rUSSIAN OLIVE, OUT
In the 1970s and 1980s, the Russian olive tree was introduced to the Animas Valley, north of Durango, for their decorative merits. Russian Olive grows fast and smells good, two ideal characteristics. However, the destructive habits of these non-native, invasive species were quickly discovered by residents in the valley. These silvery leafed trees gulp up 75 gallons of water a day and eagerly push out native trees, including willows and cottonwoods. They also began infesting fields, preventing local farmers from growing hay, and decreasing the overall grass quantity.
Some locals began tackling the problem on their own by funding small removal projects, but the effort was minimal in response to the widely growing tree population. So, in 2016 MSI jumped in, wanting to spread the removal efforts beyond property owners whose land was under a conservation easement to all landowners within the valley. MSI applied and was awarded a total of $247,000 from the Colorado Water Conservation Board and Colorado Parks and Wildlife for a three-year project to remove the trees from Bakers Bridge to the New Mexico line. The project will wrap up in the spring of 2019.
The removal process involves cutting down the trees and then spraying an environmentally safe herbicide on the roots to prevent it from growing back. So far, MSI has cleared an estimated 290 acres within the Animas River watershed, removing approximately 2,700 stems of Russian olive and 340 of the similarly invasive Tamarisk plants.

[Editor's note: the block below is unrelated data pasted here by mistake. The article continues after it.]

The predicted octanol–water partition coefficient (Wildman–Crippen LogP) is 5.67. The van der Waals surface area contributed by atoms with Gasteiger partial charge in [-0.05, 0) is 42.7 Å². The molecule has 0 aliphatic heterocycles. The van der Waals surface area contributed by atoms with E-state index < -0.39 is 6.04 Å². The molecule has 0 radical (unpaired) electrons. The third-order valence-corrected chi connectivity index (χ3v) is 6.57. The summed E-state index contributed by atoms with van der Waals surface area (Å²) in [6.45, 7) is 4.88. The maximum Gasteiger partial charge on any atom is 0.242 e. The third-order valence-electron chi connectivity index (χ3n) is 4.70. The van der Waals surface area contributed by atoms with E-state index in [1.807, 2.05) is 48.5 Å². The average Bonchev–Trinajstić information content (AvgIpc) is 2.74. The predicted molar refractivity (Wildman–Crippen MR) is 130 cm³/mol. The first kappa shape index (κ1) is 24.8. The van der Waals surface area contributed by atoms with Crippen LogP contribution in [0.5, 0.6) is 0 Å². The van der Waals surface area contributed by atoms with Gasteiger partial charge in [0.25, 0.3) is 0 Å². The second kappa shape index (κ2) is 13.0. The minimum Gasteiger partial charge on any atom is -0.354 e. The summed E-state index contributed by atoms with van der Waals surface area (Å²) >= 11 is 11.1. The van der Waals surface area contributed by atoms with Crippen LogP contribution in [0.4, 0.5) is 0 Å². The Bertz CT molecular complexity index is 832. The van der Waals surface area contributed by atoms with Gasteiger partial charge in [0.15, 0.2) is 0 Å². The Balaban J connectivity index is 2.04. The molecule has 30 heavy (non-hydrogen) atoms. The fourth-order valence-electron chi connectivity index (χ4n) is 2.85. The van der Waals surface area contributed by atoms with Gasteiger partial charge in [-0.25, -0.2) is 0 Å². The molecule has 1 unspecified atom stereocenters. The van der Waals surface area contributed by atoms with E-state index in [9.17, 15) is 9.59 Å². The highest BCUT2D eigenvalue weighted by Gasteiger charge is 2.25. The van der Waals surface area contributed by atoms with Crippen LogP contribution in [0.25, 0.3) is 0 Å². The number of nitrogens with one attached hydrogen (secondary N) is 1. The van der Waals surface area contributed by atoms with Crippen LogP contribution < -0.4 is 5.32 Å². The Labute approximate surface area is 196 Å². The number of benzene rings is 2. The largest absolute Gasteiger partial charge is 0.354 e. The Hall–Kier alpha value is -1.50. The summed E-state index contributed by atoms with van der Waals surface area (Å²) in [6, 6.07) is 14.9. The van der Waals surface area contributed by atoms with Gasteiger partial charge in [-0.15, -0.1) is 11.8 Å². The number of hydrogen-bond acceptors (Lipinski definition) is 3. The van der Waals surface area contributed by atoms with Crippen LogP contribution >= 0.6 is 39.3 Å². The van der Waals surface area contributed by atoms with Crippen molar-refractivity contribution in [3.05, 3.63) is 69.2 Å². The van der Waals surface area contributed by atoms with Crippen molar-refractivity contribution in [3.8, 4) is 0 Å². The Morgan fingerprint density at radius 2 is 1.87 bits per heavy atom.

While many landowners are eager to see the Russian olives removed, what to do with the cut trees remained a challenge. One perk of Russian olive: it burns hot. Ponderosa Pine, commonly used to heat homes in this area, burns at 21.7 British thermal units (BTU), which in simple terms, means it burns hot and long. In comparison, Russian olive burns at 23 BTU.
So, in the fall of 2017, MSI partnered with the Durango Rotary Club, a local group in constant need of wood for their firewood distribution project, which helps low-income families and seniors. The Russian olive removal sites offered up the perfect solution. Members volunteered about 40 hours of time to collect wood, move it to the staging location, and stack it. It will dry out for a season and then be split and distributed in 2018 or 2019. They have collected approximately 10 cords of woods from the various project sites, enough to heat an estimated 20 households for the duration of the winter.
Although the project is nearing its end, MSI is currently pursuing funding and looking to develop more partnerships in order to continue the work.
“Russian olive is better adapted to warmer climates. As temperatures warm in the Animas River Valley, this tree could become more prolific, and create a monoculture along our rivers and streams. We have the ability to take care of the problem now while it’s manageable, but we really need all landowners’ participation to make this program a success and to ensure the health of our watershed for years to come” says MSI’s Amanda M. Kuenzi.